SANTA CLARA, CALIF. (AP) - Kendall Hunter's phone wasn't blowing up with messages the night the rookie running back scored the 49ers' first touchdown of the preseason on a dazzling play in the third quarter.
Outside of a brief chat with his mother shortly after the game, Hunter didn't receive many congratulatory calls or text messages at all.
"And she didn't see the game, she just saw the stats," Hunter said before practice Tuesday. "I didn't talk to too many other people."
That's exactly how the 49ers' fourth-round pick prefers it.
With more than two weeks left before the start of the regular season, the last thing the soft-spoken Hunter wants to do is get comfortable. Pats on the back can wait until Sept. 3 when final roster cuts are made.
Until then the smallest player on San Francisco's roster won't relax _ even if many people are already penciling him as a key member of the 49ers backfield.
"He's definitely a guy who brings his lunch bucket to work," fellow running back Anthony Dixon said. "It's a long season and if we've got a guy like Kendall who can help us, take some of the practice reps off us and help us in games, that's big because we're going to need him. I just hope the coaches put it all in play."
Listed at 5-foot-7 and 199 pounds, Hunter is third on San Francisco's depth chart behind oft-injured Frank Gore and Dixon. But the two-time All-American proved against the Raiders he's capable of handling just about anything the coaching staff throws his way.
He rushed for 105 yards on nine carries and scored on a 53-yard touchdown run early in the third quarter against Oakland's second-team defense.
Hunter took the handoff from quarterback Colin Kaepernick, broke through the right side of the line without being touched and then sped past a tackle attempt by safety Jerome Boyd. He raced the rest of the way into the end zone.
It was the 49ers' first touchdown of the season after being held to three points against New Orleans then getting only a field goal in the first half against Oakland.
"As a player I was taught that if you're going to do something, do it the hardest you can or don't do it at all," Hunter said. "I mean, that was good but I just want to be out there to help the team any way I can. Whatever they need me to do, I'm going to do. Anything."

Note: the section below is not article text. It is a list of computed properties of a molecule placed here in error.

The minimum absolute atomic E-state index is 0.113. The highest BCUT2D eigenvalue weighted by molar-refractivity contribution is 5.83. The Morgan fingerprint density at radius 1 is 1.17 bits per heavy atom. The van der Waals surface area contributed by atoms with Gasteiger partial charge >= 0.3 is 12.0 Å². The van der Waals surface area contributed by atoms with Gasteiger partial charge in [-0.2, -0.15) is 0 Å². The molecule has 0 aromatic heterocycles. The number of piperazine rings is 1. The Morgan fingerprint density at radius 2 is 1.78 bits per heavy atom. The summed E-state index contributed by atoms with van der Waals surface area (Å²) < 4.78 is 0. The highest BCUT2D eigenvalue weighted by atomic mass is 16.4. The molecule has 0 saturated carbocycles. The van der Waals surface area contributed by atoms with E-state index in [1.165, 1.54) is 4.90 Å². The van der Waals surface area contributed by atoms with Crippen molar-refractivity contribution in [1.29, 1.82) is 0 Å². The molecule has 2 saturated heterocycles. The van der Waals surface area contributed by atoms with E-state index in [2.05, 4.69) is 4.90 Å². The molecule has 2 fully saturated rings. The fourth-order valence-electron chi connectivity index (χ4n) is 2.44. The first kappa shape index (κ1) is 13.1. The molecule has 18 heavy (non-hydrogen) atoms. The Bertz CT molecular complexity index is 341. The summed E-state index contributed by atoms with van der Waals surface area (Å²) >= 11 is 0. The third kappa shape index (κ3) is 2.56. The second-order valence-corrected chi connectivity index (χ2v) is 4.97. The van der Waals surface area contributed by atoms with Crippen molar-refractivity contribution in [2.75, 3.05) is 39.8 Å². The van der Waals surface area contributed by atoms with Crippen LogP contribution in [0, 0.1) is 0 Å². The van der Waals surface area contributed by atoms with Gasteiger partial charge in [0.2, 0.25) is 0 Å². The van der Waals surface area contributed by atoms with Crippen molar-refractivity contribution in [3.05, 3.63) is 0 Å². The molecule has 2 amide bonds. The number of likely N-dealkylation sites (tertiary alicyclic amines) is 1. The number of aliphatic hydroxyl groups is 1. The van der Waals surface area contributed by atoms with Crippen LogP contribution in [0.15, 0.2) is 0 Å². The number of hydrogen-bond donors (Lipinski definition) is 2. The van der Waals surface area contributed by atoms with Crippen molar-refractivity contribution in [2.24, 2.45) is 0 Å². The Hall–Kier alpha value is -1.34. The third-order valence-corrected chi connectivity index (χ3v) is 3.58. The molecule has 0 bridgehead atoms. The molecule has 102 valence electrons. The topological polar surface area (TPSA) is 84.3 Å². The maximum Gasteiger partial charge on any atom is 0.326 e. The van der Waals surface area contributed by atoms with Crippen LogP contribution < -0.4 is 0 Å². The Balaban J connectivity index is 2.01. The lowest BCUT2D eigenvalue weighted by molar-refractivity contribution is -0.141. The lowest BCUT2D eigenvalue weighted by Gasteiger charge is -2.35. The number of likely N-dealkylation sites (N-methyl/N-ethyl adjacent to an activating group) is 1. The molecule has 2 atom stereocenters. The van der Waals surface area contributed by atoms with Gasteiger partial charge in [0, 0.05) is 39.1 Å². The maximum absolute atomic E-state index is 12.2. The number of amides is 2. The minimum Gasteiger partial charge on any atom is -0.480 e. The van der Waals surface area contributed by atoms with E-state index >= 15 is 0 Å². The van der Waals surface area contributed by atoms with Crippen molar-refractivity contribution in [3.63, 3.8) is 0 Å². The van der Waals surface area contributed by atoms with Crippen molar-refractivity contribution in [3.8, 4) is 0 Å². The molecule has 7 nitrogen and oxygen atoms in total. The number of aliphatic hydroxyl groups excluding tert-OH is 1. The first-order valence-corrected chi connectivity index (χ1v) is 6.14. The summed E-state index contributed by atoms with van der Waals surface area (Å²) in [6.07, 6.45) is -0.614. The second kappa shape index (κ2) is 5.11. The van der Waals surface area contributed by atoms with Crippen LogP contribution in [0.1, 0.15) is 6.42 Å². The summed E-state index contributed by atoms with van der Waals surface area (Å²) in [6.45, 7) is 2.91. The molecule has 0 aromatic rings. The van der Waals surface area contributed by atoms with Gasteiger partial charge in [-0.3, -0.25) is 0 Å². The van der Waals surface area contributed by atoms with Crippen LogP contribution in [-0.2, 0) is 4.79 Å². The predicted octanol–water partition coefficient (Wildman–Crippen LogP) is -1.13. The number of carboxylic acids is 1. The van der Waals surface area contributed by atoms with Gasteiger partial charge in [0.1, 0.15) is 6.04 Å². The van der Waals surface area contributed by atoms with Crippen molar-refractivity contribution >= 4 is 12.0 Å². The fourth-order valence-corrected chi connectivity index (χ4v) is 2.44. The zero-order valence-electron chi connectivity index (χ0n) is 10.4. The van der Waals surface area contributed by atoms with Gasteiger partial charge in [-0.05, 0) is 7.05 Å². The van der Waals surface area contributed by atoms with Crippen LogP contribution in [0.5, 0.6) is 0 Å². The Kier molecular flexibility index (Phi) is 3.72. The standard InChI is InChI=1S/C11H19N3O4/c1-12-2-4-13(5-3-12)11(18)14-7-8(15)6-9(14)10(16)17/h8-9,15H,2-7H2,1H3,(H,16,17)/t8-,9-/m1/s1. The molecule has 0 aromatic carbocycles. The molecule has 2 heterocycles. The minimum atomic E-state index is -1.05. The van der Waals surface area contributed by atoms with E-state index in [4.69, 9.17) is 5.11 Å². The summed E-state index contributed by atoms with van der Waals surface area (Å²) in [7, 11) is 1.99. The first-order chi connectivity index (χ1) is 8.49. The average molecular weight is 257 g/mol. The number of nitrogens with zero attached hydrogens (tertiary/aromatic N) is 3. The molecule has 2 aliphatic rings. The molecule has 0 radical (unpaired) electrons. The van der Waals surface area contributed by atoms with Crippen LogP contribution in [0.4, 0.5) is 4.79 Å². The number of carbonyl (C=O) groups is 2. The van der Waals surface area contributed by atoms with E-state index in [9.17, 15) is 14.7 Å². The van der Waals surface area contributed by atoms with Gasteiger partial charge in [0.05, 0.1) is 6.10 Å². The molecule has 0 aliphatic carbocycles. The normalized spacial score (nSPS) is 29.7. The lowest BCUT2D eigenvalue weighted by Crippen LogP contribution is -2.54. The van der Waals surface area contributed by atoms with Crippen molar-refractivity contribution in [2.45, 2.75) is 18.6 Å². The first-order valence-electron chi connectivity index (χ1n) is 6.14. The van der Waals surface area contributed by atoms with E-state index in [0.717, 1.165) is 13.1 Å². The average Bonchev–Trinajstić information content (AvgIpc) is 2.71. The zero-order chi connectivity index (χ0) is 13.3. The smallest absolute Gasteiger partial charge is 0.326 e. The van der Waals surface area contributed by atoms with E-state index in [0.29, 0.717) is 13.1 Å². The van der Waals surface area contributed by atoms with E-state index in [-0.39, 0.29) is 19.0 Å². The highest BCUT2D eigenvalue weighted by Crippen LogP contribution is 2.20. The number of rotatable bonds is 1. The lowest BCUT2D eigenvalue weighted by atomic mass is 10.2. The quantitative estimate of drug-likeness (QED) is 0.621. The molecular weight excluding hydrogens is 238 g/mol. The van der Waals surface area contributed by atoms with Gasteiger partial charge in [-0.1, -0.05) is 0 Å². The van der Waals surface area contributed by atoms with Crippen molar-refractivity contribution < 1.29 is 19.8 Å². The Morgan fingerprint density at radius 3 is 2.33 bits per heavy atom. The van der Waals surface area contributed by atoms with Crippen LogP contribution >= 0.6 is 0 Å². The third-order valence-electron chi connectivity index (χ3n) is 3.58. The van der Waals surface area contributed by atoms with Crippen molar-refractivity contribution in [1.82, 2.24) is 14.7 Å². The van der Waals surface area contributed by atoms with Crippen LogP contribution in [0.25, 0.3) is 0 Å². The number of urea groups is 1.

That includes sacrificing his body to save the 49ers quarterbacks.
Hunter, who has been playing with a metal plate in his right ankle since his junior year of high school, worked on his pass protection throughout training camp. But it didn't come to fruition until the second half Saturday when he upended a blitzing Oakland linebacker, allowing Kaepernick a few extra seconds to work.
So while he may be dwarfed by his teammates in the running backs meeting room, Hunter finally measured up.
"He's done considerably well," 49ers coach Jim Harbaugh said after his team's 17-3 win. "(Running backs coach Tom Rathman) has him working on that quite a bit in practice and he's really done a good job."
It hasn't been a completely smooth transition from college to the NFL. Hunter played in a spread offense at Oklahoma State and had a pair of 1,500-yard seasons there but has been trying to learn the nuances of the West Coast offense Harbaugh is employing in San Francisco.
That's meant more running between the tackles and sweeps, something he didn't do a lot of in college. But like Hunter's run against the Raiders, he's approached it at full speed.
"He struggles a little bit but you can tell that he's got the fight in him," Dixon said. "When I saw him do what he did Saturday I wasn't surprised. I saw what he did in college a couple times so no, I wasn't surprised. Kendall's here early every day and he puts in the work."
Notes: Harbaugh declined to say when he'll name a starting quarterback for the regular season. "I just don't have any pressure on myself, as I look at it, to name a starting quarterback in a timetable manner," Harbaugh said. ... The 49ers still aren't sure if injured wide receiver Michael Crabtree (foot) will be healthy enough to play in the opener. Crabtree remains on the team's physically unable to perform list but is no longer wearing a protective boot.